I came into Swimming with Sharks during Ice Age week. Even though this article isn't a very "Swimming with Sharks" flavored example, my first column is also my favorite so far. I love old Magic and this article gave me an opportunity to reminisce. Okay, okay. The real reason is that Erik Lauer emailed me after Googling himself, finding this thing.
This article originally appeared on August 4th, 2004.
e interrupt your regularly scheduled column for a walk down the icy path down of Kjeld's memory lane.
Once upon a time, specifically when Ice Age was released, there was no Swimming with Sharks. In fact, there were no Magic: the Gathering content websites at all! There were, however, still Magic tournaments, where players were perhaps even more cutthroat and competitive than the sharks are today. Because message boards were then used only by a tiny minority of extremely savvy Internet users who had primarily university-provided email accounts, the discourse between players also drove far fewer ideas. So instead of a column like the one BDM brought you up until this week, players relied primarily on print books and magazines to get an idea of what other players were bringing to the table.
There is definitely a lesson here.
When Ice Age came out, there were two cards in particular that were poorly reviewed by a well-respected Magic content magazine. Let's start with this one:
That magazine said that they couldn't see a reason for anyone to play Elkin Bottle. Almost in protest, the then-reigning US National Champion (and first legend of the Pro Tour), Mark Justice, took this deck to the first Pro Tour:
Elkin Bottle is a bit out of place in this deck. Justice's is a Howling Mine deck that would arguably have too many cards a lot of the time and a Winter Orb deck that would rarely have spare mana for Elkin Bottle activation. Personally, I think that Mark could have done better with a fourth Fellwar Stone or Winter Orb. But Mark played the Bottle in protest. He did a great job and made Top 8 of one of the most legendary tournaments of all time, even hamstrung by a misplaced Elkin Bottle.
The more famous low card ranking belongs to a much more famous three mana cost card drawing engine (that, like Elkin Bottle, does not actually “draw” extra cards):
Now Necropotence is almost surely the most important, powerful, format altering, paradigm changing, card to have come out of Ice Age. Necropotence dominated most formats in which it was legal, and continued to innovate half a decade after Ice Age itself was released. Necropotence is most famous for the so-called "classic Necro" deck of Nevyinyrral's Disk, Necropotence itself, disruption, and black creatures, but has contributed to templated multicolored decks of similar concept, been shoved into beatdown decks, and, perhaps most importantly, restructured how combination decks were built. Arguably as famous as classic Necro itself is Trix, a combination deck that ruled the Extended format as long as it was legal.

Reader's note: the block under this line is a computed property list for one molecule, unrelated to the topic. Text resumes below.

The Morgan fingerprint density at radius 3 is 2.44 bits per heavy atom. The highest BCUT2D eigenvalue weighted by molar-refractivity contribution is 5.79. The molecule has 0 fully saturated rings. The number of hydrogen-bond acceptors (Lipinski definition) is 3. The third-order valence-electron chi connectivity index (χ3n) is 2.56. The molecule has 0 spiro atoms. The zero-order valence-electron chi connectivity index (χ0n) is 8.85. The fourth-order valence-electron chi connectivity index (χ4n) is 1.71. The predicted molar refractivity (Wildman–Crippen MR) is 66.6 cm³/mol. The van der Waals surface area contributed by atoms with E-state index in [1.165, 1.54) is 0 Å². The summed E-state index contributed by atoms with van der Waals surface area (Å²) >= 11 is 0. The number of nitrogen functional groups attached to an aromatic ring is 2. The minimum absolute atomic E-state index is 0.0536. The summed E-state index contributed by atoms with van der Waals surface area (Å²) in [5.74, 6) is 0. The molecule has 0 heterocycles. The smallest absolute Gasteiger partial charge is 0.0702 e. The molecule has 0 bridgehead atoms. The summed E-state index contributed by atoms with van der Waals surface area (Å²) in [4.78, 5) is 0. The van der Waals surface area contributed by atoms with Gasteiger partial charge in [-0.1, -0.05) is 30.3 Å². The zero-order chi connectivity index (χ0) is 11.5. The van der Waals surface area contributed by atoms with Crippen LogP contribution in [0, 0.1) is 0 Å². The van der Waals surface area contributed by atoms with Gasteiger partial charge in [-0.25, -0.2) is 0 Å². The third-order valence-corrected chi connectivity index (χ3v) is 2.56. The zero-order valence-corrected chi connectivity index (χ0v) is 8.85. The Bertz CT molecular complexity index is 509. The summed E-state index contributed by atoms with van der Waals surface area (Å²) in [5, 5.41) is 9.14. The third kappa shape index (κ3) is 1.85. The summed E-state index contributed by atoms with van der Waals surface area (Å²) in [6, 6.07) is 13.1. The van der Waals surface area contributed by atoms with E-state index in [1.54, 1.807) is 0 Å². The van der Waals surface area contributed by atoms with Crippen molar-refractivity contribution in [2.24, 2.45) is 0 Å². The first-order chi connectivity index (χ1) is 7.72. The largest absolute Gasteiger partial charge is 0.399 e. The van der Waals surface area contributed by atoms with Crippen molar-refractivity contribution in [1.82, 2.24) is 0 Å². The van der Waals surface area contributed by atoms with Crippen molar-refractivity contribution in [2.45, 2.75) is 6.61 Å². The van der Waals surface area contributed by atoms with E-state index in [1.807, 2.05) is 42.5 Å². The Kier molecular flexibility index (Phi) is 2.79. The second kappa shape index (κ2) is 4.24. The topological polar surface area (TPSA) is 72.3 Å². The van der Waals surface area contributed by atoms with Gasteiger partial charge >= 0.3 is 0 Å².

At first it might be difficult to see how a deck like this can be so good, or even see what the deck does. The plan itself centers around the Illusions of Grandeur + Donate combination (gain 20, chuck the Illusions at your opponent, watch him die when he fails to pay the aggressive cumulative upkeep). Necropotence is in the deck mostly as a facilitator. Use Vampiric Tutor or Demonic Consultation to find Necropotence and fill your hand. You will probably find a number of cover cards like Duress and Force of Will; the volume of cards you draw may give you an Illusions of Grandeur. The Illusions itself will give you 20 more life to abuse your Necropotence, and all together, the Mana Vaults, Dark Rituals, and lands will help you cast the zillions of cards you've drawn consistently.
While not as amusing as Elkin Bottle or as influential as Necropotence, the most hated card to come out of Ice Age was quite possibly this one:
By the time I started playing competitive Magic tournaments, Zuran Orb was already restricted, meaning that a player could run only one copy between his deck and sideboard. The problems with this card were many. First of all, as a colorless card with zero cost, it could go into any deck. Just as we don't want to give black enchantment removal, we don't want red gaining life cheaply. But Zuran Orb was also supremely annoying to play AGAINST. I remember many games where my opponent would top his only Zuran Orb and drag a game out of a board that I thought locked just one turn before.